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History of Chief Sagwitch, Utah
Taken from the BYU Studies. (Links Added)
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Faced with the possible disappearance of his culture and people, Sagwitch painfully tried, but with only partial success, to help them adjust and assimilate. Although at times they prospered at farming in northern Utah and southern Idaho, Sagwitch's people eventually became "landless Indians" in comparison to the Shoshone Indians who were placed on reservations in Idaho, Wyoming, and Nevada. Only recently, in 1988, has the band formally organized themselves into a tribal government and received federal recognition as a tribal entity. Today's Northwestern Band of Shoshone, including Sagwitch's descendants, are armed with their own constitution and are striving to provide housing and other services for their tribal members on 185 acres of land near Washakie on the Utah-Idaho border, an area near some of their original hunting and gathering spots.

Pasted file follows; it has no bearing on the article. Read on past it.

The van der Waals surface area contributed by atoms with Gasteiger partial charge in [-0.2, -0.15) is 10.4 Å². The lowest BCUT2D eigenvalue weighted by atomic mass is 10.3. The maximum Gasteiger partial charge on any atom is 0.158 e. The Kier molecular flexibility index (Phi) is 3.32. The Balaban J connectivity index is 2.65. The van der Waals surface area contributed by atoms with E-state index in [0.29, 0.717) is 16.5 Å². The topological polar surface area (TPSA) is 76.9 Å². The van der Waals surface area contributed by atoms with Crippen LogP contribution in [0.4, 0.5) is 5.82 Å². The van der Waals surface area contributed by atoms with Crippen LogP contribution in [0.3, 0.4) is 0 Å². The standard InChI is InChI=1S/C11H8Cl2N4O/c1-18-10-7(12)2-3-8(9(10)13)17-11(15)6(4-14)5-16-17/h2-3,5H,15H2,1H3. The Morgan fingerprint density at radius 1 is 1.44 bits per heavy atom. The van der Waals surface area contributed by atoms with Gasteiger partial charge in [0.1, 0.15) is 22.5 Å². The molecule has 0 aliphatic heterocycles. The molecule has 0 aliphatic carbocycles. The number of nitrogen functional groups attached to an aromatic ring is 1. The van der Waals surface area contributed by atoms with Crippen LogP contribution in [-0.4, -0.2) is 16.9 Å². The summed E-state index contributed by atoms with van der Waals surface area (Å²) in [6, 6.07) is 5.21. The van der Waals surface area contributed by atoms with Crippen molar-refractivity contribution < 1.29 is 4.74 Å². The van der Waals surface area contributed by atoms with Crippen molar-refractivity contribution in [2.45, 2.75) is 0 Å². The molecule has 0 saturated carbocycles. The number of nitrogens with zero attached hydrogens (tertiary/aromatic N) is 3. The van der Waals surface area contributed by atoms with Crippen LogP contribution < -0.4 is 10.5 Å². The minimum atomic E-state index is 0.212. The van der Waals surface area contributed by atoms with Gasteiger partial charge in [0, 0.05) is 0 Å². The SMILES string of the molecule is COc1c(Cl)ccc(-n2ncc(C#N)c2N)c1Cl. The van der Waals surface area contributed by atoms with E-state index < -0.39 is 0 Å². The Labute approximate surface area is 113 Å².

Author: Scott R. Christensen, Reviewer: Larry EchoHawk

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